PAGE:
The point of finish is to 1, protect the material underneath from a wide range of things, and 2, to alter or enhance the appearance of the material under it. FOr instruments, you might add sonic quality, but how you evaluate that is very subjective. And then it starts to get tricky - a finish may be amazing in durability and protection, but virtually impossible to repair cleanly and in an aesthetically acceptable fashion. Others may excel at repairability, but limited protection. And so on, and so on - insert thesis here -

Its always interesting to learn about these things, but I would not base purchasing decisions about a guitar based on the makers choice of finish. I might think about it if looking at a used guitar that needed some finish repair and it was important to me to see those repairs done, but even then -
Yeah, I hear ya. I just took a 1970 Guild D 40 in for some work, and the repair person said the finish was hard to work with. I had a Taylor 310 with a small issue and the he was saying the finish on that was very easy to work with. Made a huge difference on the price of the repair.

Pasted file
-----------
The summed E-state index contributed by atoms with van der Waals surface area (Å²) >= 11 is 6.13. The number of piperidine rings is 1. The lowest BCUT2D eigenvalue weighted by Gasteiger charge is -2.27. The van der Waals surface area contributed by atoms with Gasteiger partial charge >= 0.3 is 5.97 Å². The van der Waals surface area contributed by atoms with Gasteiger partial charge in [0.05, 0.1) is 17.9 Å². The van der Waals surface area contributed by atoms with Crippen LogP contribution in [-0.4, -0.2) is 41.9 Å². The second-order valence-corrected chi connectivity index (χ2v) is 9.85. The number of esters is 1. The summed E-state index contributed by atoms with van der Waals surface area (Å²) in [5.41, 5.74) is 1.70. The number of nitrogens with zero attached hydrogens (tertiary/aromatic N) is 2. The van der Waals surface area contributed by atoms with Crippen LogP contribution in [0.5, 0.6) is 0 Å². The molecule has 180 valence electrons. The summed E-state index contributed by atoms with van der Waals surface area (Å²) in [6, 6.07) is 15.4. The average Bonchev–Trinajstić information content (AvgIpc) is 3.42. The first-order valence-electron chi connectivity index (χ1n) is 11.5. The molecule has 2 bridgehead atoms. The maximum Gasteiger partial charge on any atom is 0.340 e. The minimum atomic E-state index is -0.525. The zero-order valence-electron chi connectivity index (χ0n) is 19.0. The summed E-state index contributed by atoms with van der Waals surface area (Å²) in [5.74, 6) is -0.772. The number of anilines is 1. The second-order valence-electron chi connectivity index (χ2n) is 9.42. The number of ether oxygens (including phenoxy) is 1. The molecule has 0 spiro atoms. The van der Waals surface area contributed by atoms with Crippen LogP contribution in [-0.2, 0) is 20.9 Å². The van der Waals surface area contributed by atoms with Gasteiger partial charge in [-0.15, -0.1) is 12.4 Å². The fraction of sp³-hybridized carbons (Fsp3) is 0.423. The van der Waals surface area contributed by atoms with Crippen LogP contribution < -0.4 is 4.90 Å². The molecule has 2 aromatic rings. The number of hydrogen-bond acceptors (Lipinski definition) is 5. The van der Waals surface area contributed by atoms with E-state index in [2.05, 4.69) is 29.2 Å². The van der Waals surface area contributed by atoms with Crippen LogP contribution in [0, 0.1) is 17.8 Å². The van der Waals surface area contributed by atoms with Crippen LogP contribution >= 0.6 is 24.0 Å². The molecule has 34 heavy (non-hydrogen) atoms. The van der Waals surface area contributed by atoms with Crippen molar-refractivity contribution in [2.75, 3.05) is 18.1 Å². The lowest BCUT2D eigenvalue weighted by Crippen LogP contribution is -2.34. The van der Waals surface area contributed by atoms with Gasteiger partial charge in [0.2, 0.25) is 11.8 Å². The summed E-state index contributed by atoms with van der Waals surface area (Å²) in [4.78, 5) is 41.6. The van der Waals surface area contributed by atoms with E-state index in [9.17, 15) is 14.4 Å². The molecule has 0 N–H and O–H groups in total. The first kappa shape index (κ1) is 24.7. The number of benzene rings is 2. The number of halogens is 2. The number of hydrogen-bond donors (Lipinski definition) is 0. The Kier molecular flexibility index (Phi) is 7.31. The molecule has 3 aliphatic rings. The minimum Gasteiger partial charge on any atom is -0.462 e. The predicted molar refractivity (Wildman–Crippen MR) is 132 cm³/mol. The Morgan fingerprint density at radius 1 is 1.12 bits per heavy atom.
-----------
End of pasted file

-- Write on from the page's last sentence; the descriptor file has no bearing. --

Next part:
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Old 11-30-2016, 11:44 AM
numb fingertips numb fingertips is offline
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Quote:
Originally Posted by charles Tauber View Post
Good post.

I'd add only that there are individuals whose physical chemistry is very hard on finishes. If you are one such individual, the type of finish will matter, but not for tonal reasons. You'll likely want a urethane-type finish, rather than shellac, varnish or lacquer.